Humane Productivity with Rahaf Harfoush

Rahaf Harfoush

Rahaf and I discuss hustle culture and why it is so harmful. We focus on the underlying belief systems of the “people” working in this culture because this isn’t a new phenomenon – we were burning out before the pandemic, but COVID brought a rush to digitise and increased this ‘scope creep’ of “doing more with less”, and presenteeism became digital (overload).

We also discuss the big disconnect between what leaders want and what employees want, and how we can reprogram ourselves and reclaim intentional recovery as part of high performance. Neuroscience proves that our brains are not wired for permanent high cognitive/knowledge work and have a limited amount of time in ‘flow’. 

We now have powerful data to highlight opportunities for change and companies must look at their culture and ways of working, and how they use technology to enable a more human experience.  

Rahaf shares her insights, experience and research from working with leaders and businesses around the globe.

The main insights you’ll get from this episode are :

  •  Hustle culture: a set of beliefs/behaviours developed to prioritise being busy, glorifying and celebrating the process/effort of working hard rather than the end goal or result. 
  • Invisible – historical – forces stem from non-stop productivity due to the industrial revolution and its modern incarnation of the ‘American dream’ ideology.
  • We do not look at effectiveness/efficiency; our systems seek solutions, but system users must ask fundamental questions; our expectations are flawed, and we try to ‘fix’ the system. 
  • The pandemic brought a rush to digitise and presenteeism became digital (overload); it amplified everything and highlighted different company cultures – companies that didn’t trust their employees used tech to control their staff instead of giving them flexibility.
  • There is a resistance to moving away from hustle culture; we operate around assumptions of what success is and our internal operating systems are based on what we have been told.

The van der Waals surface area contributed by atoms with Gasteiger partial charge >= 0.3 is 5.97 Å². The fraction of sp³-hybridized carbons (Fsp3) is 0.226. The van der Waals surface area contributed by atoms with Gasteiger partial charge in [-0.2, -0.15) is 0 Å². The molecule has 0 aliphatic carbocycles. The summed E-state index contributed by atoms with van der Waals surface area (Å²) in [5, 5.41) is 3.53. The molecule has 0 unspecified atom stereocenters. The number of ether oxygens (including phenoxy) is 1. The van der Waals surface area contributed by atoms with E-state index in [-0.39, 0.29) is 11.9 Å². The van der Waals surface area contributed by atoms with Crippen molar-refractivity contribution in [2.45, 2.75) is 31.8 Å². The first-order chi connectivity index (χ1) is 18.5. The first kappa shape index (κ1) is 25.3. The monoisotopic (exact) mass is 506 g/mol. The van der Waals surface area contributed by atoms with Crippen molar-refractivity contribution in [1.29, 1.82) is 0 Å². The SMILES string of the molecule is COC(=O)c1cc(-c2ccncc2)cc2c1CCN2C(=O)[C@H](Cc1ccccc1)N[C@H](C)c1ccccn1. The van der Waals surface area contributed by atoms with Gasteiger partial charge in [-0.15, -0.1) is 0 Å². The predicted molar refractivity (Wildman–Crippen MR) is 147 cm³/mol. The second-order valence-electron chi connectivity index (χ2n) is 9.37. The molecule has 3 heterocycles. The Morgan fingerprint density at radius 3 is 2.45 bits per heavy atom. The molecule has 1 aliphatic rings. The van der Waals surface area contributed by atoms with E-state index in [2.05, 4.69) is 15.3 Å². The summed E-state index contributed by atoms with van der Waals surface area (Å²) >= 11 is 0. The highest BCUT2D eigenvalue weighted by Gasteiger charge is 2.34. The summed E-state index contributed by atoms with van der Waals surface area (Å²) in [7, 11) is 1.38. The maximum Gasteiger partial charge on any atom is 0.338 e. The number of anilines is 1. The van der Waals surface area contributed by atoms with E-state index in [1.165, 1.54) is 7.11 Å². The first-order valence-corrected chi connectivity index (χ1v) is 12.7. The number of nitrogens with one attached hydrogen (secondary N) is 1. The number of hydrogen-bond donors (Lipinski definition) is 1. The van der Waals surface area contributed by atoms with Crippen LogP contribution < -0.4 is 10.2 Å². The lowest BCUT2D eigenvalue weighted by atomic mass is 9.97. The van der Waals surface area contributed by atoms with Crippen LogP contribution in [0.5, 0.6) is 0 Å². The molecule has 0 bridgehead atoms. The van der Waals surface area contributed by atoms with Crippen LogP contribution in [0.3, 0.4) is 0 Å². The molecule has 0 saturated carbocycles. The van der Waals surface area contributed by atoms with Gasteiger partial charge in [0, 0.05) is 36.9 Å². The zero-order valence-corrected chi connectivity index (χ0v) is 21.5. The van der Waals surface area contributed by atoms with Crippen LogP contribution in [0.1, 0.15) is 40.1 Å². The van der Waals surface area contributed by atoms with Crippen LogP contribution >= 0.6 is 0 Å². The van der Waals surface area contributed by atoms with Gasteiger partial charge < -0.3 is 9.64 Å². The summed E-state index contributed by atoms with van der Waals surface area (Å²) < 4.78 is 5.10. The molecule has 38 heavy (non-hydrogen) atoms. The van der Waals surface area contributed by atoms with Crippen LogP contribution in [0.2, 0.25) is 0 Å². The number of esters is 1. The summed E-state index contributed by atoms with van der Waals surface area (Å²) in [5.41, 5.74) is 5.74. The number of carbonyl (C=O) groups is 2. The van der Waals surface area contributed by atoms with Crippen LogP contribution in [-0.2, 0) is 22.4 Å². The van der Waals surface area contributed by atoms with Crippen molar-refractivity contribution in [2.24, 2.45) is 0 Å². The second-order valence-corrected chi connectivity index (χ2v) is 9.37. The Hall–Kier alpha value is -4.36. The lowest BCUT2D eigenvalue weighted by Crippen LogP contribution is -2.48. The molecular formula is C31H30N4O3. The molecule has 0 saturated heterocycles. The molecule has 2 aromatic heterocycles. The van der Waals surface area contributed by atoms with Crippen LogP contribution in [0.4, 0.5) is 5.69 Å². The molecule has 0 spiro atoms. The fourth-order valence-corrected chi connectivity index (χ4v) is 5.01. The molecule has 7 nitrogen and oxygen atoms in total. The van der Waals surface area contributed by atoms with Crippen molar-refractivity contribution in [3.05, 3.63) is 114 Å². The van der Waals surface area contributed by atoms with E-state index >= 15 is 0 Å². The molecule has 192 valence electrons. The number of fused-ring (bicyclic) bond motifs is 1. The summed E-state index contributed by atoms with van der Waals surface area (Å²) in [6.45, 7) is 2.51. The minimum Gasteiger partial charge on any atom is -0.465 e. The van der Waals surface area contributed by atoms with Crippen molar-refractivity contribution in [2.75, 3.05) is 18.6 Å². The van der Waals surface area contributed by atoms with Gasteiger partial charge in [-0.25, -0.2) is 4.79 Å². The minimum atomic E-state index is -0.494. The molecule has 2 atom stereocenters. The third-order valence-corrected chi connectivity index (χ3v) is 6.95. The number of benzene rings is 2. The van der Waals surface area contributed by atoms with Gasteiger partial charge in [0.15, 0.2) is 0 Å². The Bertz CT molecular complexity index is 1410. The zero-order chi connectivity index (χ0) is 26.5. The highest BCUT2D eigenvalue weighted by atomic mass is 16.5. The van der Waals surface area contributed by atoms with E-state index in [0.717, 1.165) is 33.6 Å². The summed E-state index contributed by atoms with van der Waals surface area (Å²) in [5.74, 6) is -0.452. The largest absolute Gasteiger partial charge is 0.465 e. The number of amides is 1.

• Our individual programming varies but we don’t stop to examine the narratives and can therefore inadvertently harm ourselves – we must make intentional choices and understand our own stories and beliefs surrounding success.
  • To set ourselves up for success we must recharge and reset; we are addicted to our devices and live in a culture where everything is urgent and we must be constantly responsive. 
  • Teams should agree digital norms to provide safety and security; clarity reduces the need to be constantly connected and we put in place collective boundaries and commitment.
  • Hybrid working models require these norms to ensure happy teams; communication is essential to understand peoples’ preferences to improve morale and performance and use tech to make the right decisions for people and create a more inclusive workplace.
  • We must reprogram ourselves and reclaim intentional recovery as part of high performance; companies must look at policies and the use of technology. 
  • Neuroscience proves that our brains are not wired for permanent high cognitive/knowledge work and have a limited amount of time in ‘flow’. The high-performance cycle consists of ramp up, flow, ramp down, intentional recovery.
  • The four stages of the cycle are the same for everybody but the times in each stage vary so that working days should ideally be structured differently for different individuals.
  • National cultures determine work stories and these in turn affect our brains; executive functions diminish if we rely on fight or flight and compromised human functional capacities lead to burnout.
  • The polarity of the pandemic was that we needed to connect but couldn’t – now we need time to regulate our nervous systems and listen to the signals our bodies are sending us to avoid long-term damage such as inflammation, heart attacks and anxiety.
  • Productivity is not the point; surely it should be to live an enjoyable and meaningful life and make consistent progress on important things; as multi-hyphenates, we have a responsibility to put the right things in place and learn about ourselves. 
  • Post-pandemic there is powerful data for change, such as a more productive 4-day week. We should aim to live our best lives and deliberately choose our beliefs.

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Suzie Lewis

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